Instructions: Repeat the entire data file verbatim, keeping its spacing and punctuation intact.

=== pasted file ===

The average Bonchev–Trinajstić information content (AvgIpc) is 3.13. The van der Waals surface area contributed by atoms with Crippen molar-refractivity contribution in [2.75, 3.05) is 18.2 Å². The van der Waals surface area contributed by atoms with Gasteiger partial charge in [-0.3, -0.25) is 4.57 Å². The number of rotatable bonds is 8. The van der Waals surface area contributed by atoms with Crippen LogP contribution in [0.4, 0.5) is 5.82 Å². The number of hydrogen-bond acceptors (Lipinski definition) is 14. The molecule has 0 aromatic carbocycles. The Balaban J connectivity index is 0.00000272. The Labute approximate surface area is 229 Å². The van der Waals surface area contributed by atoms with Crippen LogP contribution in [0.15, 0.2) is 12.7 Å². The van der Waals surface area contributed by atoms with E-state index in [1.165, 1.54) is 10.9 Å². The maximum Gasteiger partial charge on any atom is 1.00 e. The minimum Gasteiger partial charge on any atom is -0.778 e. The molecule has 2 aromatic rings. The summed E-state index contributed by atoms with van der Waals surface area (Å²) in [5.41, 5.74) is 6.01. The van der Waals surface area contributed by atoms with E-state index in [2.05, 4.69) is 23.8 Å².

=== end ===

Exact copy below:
The average Bonchev–Trinajstić information content (AvgIpc) is 3.13. The van der Waals surface area contributed by atoms with Crippen molar-refractivity contribution in [2.75, 3.05) is 18.2 Å². The van der Waals surface area contributed by atoms with Gasteiger partial charge in [-0.3, -0.25) is 4.57 Å². The number of rotatable bonds is 8. The van der Waals surface area contributed by atoms with Crippen LogP contribution in [0.4, 0.5) is 5.82 Å². The number of hydrogen-bond acceptors (Lipinski definition) is 14. The molecule has 0 aromatic carbocycles. The Balaban J connectivity index is 0.00000272. The Labute approximate surface area is 229 Å². The van der Waals surface area contributed by atoms with Crippen LogP contribution in [0.15, 0.2) is 12.7 Å². The van der Waals surface area contributed by atoms with E-state index in [1.165, 1.54) is 10.9 Å². The maximum Gasteiger partial charge on any atom is 1.00 e. The minimum Gasteiger partial charge on any atom is -0.778 e. The molecule has 2 aromatic rings. The summed E-state index contributed by atoms with van der Waals surface area (Å²) in [5.41, 5.74) is 6.01. The van der Waals surface area contributed by atoms with E-state index in [2.05, 4.69) is 23.8 Å².